WASHINGTON — There is another horripilation on the campaign trail. Someone has told a joke that has roused the virtue police. I am speaking of the virtue police who are working for the grim forces of political correctitude. They do not find the joke very funny. The jokester is a supporter of Rick Santorum, and now he too is on the hot seat for it.
Late last week, his supporter, the amiable Foster Friess, perpetrated the joke. It went like this: "You know, back in my days, they'd use Bayer aspirin for contraceptives," the easygoing multi-millionaire philanthropist told MSNBC. "The gals put it between their knees, and it wasn't that costly." Kaboom — all hell broke loose. According to the Washington Post, "the remark outraged women's groups and many others."
Who would those "many others" be? Democrat campaign strategists? Stockholders in Bayer aspirin? Actually, I have not found anyone whom I know who gave the joke a second's thought, and my confreres include members of the Concerned Women for America, scores of fellow bird watchers, and many people who use Bayer aspirin every day, particularly after reading the Washington Post.
Actually, the Post would be on firmer ground if it had spoken merely of " some women's groups." And let me add that even the complaints cited were pretty lame. I heard on CNN Friday some feminists gassing on about Friess' joke, and they brought up Santorum's response to it. Santorum said that it was a "bad joke" but that he was "not responsible for it ... that is 'gotcha'" politics.
Well, it is preposterous "gotcha" politics. One of CNN's feminists went on to say that it was time for Santorum to "put on his big-boy pants." How cruel and insensitive is that?! Since when do women remark on a man's pants? What if Santorum cannot afford to buy a pair of big-boy pants?
Then the Democrats pivoted from Friess' joke to the question of contraception. They are going to make an issue in this campaign of contraception! Allegedly, the Republicans are against contraception. Truth be known, I cannot recall any election ever in American history that revolved around the issue of contraception.
If the Democrats are going to continue at this infantile level, I would respond by accusing them of wanting to outlaw the passenger car in favor of returning America to the era of the buckboard. "Why, Mr. Obama, do you want us to return to the horse and buggy?" There is plenty of evidence that leading Democrats hate the passenger car. What is all this talk about bullet trains and mass transportation, if not a not-so-subtle call for the return of the horse and buggy?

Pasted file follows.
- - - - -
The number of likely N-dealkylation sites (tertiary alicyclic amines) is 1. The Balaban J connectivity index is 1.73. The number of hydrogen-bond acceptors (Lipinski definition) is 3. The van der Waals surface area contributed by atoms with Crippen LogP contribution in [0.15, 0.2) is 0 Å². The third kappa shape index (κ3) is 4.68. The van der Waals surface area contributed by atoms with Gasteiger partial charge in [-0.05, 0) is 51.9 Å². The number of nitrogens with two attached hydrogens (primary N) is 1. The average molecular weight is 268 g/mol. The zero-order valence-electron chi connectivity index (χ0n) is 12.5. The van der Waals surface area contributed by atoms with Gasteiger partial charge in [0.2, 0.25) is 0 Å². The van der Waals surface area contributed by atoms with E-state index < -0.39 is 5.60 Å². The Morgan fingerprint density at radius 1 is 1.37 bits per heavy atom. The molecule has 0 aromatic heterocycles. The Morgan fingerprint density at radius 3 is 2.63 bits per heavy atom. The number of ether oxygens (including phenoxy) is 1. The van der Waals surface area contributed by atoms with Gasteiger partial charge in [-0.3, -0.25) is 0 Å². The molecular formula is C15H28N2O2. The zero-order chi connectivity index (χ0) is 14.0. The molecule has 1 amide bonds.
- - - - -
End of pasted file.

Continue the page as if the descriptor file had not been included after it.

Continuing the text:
Yet to return to the matter of Friess' so-called bad joke, I think I first heard it decades ago. As I recall, it was rather amusing then but not a knee-slapper. If it left women fuming, I never noticed. The joke did not have a long life. Now it is hurtful and cruel, so the women of the fevered brow tell us, while commenting on Santorum's pants.
Friess has amusingly noted on his blog: "To all those who took my joke as a modern day approach I deeply apologize and seek your forgiveness. My wife constantly tells me I need new material — she understood the joke but didn't like it anyway — so I will keep that old one in the past where it belongs."
"Seek your forgiveness"? I think he is again joshing us.
Foster Friess is an interesting man. He has spent millions of dollars around the world in disaster relief: in water projects in Malawi, in the Indonesian tsunami, in the 2010 Haitian earthquake. He has won dozens of awards for his philanthropy.
In politics, too, he has been active. Now he is a major backer of Santorum. In 2008 he thought that the social issues got short shrift, so he invested his own money to allow those who articulate them a say in the public debate. He is a Christian and thinks that people of faith have much to offer the public discourse. I do too.
Santorum's presence in this campaign is one of the campaign's surprises. He is making a race of it, and the rumor in Washington is that Obama is getting ready. Soon he may have to defend his position on the bullet train and his opposition to the passenger car. I should like to grill him on it and raise the question: "Mr. President, why are you so enamored of the horse and buggy? Do you think they are safe? Who will clean up the streets?"
In the meantime, I am reassured that Friess is going to remain amiable. Someone has got to hazard a joke during Campaign 2012. It is the civilized thing to do, even if the women of the fevered brow want to talk about Rick Santorum's pants.
R. Emmett Tyrrell Jr. is founder and editor in chief of The American Spectator and an adjunct scholar at the Hudson Institute. His most recent book is "After the Hangover: The Conservatives' Road to Recovery." To find out more about R. Emmett Tyrrell Jr. and read features by other Creators Syndicate writers and cartoonists, visit the Creators Syndicate Web page at www.creators.com.